22 June 2009

This Must Be Brussels

Roll out the carpet: The Grand Place
(The carpet of flowers is not a permanent feature;
when I’ve visited, there have been nothing but cobblestones here.)

Copyright (c) of the Belgian Tourist Office NYC/USA

Susan Graham’s recital Sunday night provided me with the opportunity to reacquaint myself with Brussels, a city I’ve visited only once before and still feel I haven’t got much of a handle on. As a tourist destination, it’s hardly the playground that other European capitals are: Brussels doesn’t boast a tremendous wealth of museums and monuments; outside the old quarter, it’s not particularly beautiful; and once you’ve seen the Mannekin-pis, you’ve ticked off nearly every must-see attraction the city has to offer. Yet it’s a nice place to visit, especially in good weather, when you can kick back and enjoy a beer in a café.

In a way, the Mannekin-pis strikes me as a fairly apt symbol of Brussels’ attitude toward tourism. “You don’t think we’re going to stop going about our regular business, just because you’re here, do you?” he seems to say. Yet he gives the visitor something to smile about, and how many other European monuments can say the same?

Copyright (c) of the Belgian Tourist Office NYC/USA

As the capital of Belgium (a relatively young nation, born in the aftermath of the Napoleonic Wars), Brussels unites the country’s two principal cultures, the French-speaking Walloons and the Dutch-speaking Flemish. The city is also the birthplace and testing-ground of the European experiment, first in the creation of the BeNeLux union (Belgium, Netherlands, Luxembourg), and later as the de-facto capital of the European Union. As Peter de Caluwe, general director of Brussels’ Théâtre de la Monnaie/De Munt, reminded me on Sunday night, these three attempts at political and socio-economic are closely linked; he believes that the fate of Belgium points to that of Europe as a whole. As he put it, “If we can’t make this work here, how can it work anywhere?”

Historically, the Walloons were bourgeois and prosperous, and they snubbed the Flemish whenever they could. Recent changes in the economy have meant that, for the first time, the Flemish are wealthier, yet this hasn’t reduced tensions between the communities — to the point that splitting the nation in two is a real possibility.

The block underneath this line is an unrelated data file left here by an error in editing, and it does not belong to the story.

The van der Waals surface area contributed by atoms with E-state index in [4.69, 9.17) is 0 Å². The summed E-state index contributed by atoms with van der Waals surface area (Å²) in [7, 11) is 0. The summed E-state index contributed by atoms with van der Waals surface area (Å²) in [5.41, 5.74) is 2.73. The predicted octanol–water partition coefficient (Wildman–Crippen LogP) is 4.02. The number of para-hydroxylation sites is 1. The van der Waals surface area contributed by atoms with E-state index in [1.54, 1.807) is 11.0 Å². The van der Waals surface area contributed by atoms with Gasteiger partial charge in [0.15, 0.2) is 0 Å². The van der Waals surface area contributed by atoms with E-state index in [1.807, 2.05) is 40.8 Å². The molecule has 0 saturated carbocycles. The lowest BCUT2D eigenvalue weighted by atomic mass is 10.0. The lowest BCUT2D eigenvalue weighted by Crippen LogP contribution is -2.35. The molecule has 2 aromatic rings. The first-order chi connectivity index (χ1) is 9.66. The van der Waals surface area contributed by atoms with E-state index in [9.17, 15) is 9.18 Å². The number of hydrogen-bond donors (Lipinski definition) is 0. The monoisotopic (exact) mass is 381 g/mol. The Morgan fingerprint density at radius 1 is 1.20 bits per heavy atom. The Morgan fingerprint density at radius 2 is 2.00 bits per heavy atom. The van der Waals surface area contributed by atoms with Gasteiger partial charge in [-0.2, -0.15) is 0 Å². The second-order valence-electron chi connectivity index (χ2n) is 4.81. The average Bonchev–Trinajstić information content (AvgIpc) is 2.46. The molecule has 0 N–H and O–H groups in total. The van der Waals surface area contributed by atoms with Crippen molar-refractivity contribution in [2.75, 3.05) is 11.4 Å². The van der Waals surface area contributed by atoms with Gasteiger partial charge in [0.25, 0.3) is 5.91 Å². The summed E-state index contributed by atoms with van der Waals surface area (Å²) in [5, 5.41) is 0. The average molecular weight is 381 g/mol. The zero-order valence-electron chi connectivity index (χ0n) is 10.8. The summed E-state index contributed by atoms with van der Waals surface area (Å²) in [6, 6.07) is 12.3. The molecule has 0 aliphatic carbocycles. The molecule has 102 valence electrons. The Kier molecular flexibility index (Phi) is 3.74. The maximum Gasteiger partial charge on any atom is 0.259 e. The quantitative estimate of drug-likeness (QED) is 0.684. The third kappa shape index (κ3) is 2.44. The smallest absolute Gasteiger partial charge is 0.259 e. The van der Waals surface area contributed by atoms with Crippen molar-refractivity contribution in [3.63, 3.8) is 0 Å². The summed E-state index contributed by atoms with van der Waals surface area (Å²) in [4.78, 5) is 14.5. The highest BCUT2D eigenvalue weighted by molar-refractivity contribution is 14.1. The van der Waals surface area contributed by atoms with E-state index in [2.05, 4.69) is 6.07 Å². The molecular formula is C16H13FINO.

The Grand Place at Twilight
Copyright (c) of the Belgian Tourist Office NYC/USA

Predictably, language is the first frontline in the conflict between the cultures. Officially, Brussels, like all of Belgium, is bilingual, and de Caluwe told me that his theater, the nation’s principal cultural institution that is neither Walloon nor Flemish, rigorously observes the parity of the languages. One year, the theater will be publicized as “De Munt/La Monnaie”; the next, it’s “La Monnaie/De Munt.” Translations of the libretto are projected over the stage during opera performances, with screens precisely parallel. One season, Flemish will be on the left, French on the right. The next season, French goes on the left, and Flemish on the right.

Fluent in both languages (and in English, too), de Caluwe seems to enjoy the linguistic balance, but he notes that, historically, most of the Flemish had to learn French in order to make a living — whereas many Walloons could thrive perfectly well without learning any Flemish at all.

Guild Houses on the Grand Place
Copyright (c) of the Belgian Tourist Office NYC/USA

I heard lots of Flemish spoken in Brussels this weekend, and there were even a couple of occasions when I began speaking French (almost on auto-pilot), only to realize that the person I addressed was infinitely more comfortable in Flemish — or English.

Happily, the casual visitor to Brussels can stay out of politics and enjoy the scenery — and the food. It’s typically hearty stuff, but who doesn’t like moules-frites (mussels with French fries — which are really Belgian, by the way), with a good glass of Belgian beer? I even had some carbonnade (beef stew) and some anguille (eel), though I didn’t have time for any rabbit, a staple of Belgian cuisine.

One random cultural footnote: Brussels is the capital of ancient Brabantia, whose legendary heroine, Geneviève de Brabant, fascinated Offenbach as well as Marcel in À la Recherche du temps perdu, and whose heirs the Guermantes turned out to be.

NOTE: Photographs used here were taken from the website of the Belgian Tourist Office NYC/USA.

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